Education

Public hears plans for proposed RTP charter school

Posted February 13, 2012
Updated February 14, 2012

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— A proposed charter school at Research Triangle Park got positive feedback at a public forum Monday evening, but the plan has drawn heated criticism from the Durham County school board, which says it will hurt education.

Plans for Research Triangle High School, which would focus on science, technology, engineering and math, were laid out for parents and community members Monday evening at the downtown Durham County library.

"We need more students to become much more accelerated in scientific literacy," said Pamela Blizzard, executive director of the Contemporary Science Center.

The organization applied for a charter school that, if approved, would open in August.

State education leaders will vote on that proposal March 1.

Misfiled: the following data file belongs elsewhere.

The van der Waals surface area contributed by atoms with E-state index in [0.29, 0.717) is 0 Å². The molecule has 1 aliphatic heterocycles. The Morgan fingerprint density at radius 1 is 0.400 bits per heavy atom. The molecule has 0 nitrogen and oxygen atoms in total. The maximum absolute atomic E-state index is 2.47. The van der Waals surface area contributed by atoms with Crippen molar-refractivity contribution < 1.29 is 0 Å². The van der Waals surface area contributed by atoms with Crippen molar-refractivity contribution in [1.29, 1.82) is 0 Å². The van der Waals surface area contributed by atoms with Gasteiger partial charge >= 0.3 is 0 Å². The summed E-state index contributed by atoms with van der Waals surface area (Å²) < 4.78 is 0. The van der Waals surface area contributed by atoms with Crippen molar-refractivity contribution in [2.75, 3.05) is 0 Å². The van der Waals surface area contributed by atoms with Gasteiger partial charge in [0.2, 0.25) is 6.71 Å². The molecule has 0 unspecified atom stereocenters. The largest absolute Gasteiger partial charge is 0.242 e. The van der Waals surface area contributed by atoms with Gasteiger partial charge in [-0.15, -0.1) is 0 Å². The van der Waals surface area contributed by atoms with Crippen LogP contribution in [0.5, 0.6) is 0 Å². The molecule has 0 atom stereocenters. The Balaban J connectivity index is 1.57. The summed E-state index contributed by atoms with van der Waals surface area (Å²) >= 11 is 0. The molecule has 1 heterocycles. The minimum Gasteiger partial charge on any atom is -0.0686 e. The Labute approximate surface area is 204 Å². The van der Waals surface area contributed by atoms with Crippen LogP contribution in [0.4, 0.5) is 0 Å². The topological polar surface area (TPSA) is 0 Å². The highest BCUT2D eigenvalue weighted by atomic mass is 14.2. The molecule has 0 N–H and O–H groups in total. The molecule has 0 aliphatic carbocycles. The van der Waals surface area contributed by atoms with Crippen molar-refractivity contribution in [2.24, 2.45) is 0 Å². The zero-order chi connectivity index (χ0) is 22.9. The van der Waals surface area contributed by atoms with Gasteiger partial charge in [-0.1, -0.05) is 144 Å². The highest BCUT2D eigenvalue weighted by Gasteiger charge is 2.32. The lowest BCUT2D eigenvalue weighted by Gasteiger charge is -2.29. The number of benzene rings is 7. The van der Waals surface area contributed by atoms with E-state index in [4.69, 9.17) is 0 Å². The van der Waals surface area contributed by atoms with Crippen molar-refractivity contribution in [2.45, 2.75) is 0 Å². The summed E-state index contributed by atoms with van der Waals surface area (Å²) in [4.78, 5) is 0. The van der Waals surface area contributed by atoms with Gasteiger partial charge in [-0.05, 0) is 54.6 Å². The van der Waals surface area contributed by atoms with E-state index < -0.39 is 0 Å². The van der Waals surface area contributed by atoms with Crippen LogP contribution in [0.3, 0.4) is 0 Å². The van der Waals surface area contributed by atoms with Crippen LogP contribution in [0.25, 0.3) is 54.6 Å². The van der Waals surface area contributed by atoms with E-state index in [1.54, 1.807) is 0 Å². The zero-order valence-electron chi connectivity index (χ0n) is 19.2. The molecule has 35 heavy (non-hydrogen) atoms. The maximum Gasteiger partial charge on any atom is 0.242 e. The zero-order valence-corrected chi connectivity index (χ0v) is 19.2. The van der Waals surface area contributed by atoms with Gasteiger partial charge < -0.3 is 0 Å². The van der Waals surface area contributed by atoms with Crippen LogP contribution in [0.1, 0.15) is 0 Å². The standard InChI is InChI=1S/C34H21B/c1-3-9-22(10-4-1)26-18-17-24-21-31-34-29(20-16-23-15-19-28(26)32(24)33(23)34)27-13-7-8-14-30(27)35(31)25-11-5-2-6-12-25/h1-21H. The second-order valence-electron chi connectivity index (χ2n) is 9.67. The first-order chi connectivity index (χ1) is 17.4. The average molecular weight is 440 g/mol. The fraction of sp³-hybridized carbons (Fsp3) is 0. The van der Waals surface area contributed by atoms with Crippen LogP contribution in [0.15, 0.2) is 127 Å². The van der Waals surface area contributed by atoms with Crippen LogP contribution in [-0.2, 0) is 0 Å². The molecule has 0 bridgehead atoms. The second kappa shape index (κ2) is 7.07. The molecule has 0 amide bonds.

Students at the school would get both face-to-face and digital instruction at home and then apply what they've learned in the classroom, Blizzard said.

Proposed charter school creates stir in Durham Proposed charter school creates stir in Durham

Grandparent Faye Brandon said it's a good idea.

"We call ourselves 21st Century learning, but there is not much 20th Century learning going on," she said.

Some Durham County education leaders, on the other hand, signed a resolution opposing the high school, saying it would draw funding away from public schools. They also say the school has barriers to admission that would lead to increased segregation.

Those barriers include inadequate transportation, food and technology for children who need it to participate, the resolution states.

Blizzard, though, said the school will work with parents to ensure no child is excluded for lack of means.

Members of the Durham County school board could not be reached for comment.

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  • RGMTRocks Feb 15, 2012